After being asked who let off the smoke bomb, the culprate evntually owned up.
Billed as the most enigmatic band of the 21st century by some, the future of British music by others and the most pretentious outfit to come out of the north by the rest. But, what just is it that is causing such a rigours divide between the music press up and down the country about WU LYF?
In a year where the press’ ‘ones to watch’ consist largely of Eaton College drop outs on a gap year prior to taking up an executive position at Uncle William and Auntie Kate’s law firm, it would be fair to assume that Manchester is arguably the most likely place to produce creative a response from the working classes. And, in any other circumstances one would be right to assume so. However, these are not regular circumstances and this is not 1994. As it happens, WU LYF are as middle class, as educated and laden with far more pretence than any of this years ‘hype bands‘. Although, it just so happens that they are far more talented.
Any attempt at research in relation to the band falls flat at the first hurdle. A useless Myspace page that contains no information about the band and a website that combines post apocalyptic imagery with that of urban decay and famine stricken countries, in a mash up of religious iconography (pretentious enough?). Not a single interview nor press shoot exists of the band. They casually refer to their management as ‘Warlord’ and they define their genre as ‘Heavy Pop’ (also the name of their debut single). It would seem outside of a handful of well documented gigs in their managers Manchester venue ‘An Outlet Café’, that this band simply does not exist.
It is these poorly recorded videos of the bands hometown performances along with their debut single (Heavy Pop), which have saved them from being thrown upon the art school scrap heap along with proving that they do actually exist.
First and foremost, this is loud music. Never is there any hint of a lull in which a song dares to reside into brief moment of serenity. Every cymbal crashes with the vigour of the last, every scream as sincere as the first and every riff as prominent as the next. This is noise that can not be escaped.
More importantly, WU LYF have done what very few if any of their noise rock predecessors have accomplished. They have successfully managed to transcend the overwhelming noise of their live performance onto record without compromise.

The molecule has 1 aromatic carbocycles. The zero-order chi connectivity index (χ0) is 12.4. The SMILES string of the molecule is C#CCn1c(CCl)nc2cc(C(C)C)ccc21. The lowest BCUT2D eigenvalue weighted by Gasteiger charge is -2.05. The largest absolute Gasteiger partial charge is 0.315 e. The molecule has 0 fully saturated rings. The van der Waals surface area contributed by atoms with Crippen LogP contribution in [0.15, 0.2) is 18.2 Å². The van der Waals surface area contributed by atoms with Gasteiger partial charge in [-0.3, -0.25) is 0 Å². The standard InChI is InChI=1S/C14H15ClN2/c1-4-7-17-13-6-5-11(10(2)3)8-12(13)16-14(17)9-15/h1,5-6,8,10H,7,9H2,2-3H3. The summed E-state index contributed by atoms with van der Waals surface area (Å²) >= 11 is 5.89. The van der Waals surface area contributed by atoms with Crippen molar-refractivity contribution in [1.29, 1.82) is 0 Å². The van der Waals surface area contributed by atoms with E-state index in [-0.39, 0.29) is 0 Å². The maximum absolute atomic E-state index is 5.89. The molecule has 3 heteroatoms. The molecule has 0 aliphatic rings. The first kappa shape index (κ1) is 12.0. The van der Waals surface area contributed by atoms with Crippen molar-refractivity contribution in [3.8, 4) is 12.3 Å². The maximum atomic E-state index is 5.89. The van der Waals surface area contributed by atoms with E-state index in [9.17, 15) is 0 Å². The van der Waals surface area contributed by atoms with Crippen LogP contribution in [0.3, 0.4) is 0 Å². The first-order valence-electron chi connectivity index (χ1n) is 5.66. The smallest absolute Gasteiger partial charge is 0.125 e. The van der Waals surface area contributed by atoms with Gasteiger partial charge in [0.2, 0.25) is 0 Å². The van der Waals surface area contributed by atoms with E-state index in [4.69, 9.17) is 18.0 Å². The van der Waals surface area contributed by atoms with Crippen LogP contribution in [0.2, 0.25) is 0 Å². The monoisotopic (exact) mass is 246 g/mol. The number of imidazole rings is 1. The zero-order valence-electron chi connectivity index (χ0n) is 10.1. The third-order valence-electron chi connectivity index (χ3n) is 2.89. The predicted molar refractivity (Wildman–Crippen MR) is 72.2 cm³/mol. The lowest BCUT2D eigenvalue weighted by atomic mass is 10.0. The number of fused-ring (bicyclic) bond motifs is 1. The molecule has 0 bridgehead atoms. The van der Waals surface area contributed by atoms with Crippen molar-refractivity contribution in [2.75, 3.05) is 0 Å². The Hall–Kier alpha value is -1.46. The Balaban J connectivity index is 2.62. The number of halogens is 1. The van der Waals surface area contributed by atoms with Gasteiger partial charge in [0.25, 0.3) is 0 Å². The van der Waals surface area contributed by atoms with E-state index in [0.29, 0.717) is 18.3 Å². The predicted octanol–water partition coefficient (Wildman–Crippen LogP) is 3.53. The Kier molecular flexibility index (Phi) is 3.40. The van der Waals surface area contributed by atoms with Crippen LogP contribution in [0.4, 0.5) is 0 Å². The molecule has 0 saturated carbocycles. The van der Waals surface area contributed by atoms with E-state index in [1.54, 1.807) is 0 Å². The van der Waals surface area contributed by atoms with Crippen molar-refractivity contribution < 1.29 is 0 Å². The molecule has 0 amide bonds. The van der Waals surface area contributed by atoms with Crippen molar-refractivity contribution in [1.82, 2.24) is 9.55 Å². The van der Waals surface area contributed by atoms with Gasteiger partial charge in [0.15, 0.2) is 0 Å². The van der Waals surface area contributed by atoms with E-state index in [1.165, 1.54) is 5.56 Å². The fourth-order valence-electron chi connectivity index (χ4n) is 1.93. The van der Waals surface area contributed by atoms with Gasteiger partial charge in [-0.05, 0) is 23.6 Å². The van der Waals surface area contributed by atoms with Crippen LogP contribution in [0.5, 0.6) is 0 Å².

On debut single ’Heavy Pop’, the lyrics are simply inaudible, possibly this is the only real shame of WU LYF however, the onslaught of noise does more than compensate. The organ swells from the start and remains a daunting presence throughout the song, whilst reverb drenched guitar jars against the crashing cymbals with its dream pop melodies. The feverous vocal enters with all the hostility of a Birthday Party era Nick Cave to create a wall of sound bigger than Phil Spector could have possibly fathomed. However it is on forthcoming single ‘Split it Concrete Like the Colden Sun God’ that the band show their versatility.
Adapting their ‘Heavy Pop’ style, the drums lead an agile samba rhythm, whilst the bass provides the platform for the surf guitar and what was an in-audible yelp becomes a tribal sing-along. The art house style video depicts the western colonisation of a rainforest tribe with scenes of gratuitous violence and a subtext with varying implications of revolution. A long way from Manchester, I am sure you will agree.
Similarly, on live favourite ‘Lucifer Calling’, the band leads the audience from a Manchester café and into the closing scenes of Apocalypse Now with all the ease of a band four times their year. Not before the song descends into an un-ending drone of feedback as the rest of the band take up sticks to provide an onslaught of cross rhythms to which audiences respond with equal animalistic enthusiasm.
There can be no doubt that WU LYF have the catalogue to support the growing fascination that surrounds them. However, this makes the bands representation all the more curious. Could it be, that WU LYF have taken it upon themselves to iron out the creases in punks flawed fundamentals by refusing to acknowledge media presence in order to make their ant-establishment ideals all the more ‘real’? Or, could it be the most carefully constructed P.R campaign of the year, the likes of which are reserved strictly for soulless ‘Brit-School’ graduates to mask their minuscule puddle of talent?
Either way, WU LYF remain 2011’ s only real interesting prospect. Whether that says more about this years wave of new bands or not, will no doubt play a factor in any conclusion. For as long as WU LYF keep refusing to provide answers, the world has no choice but to keep asking questions.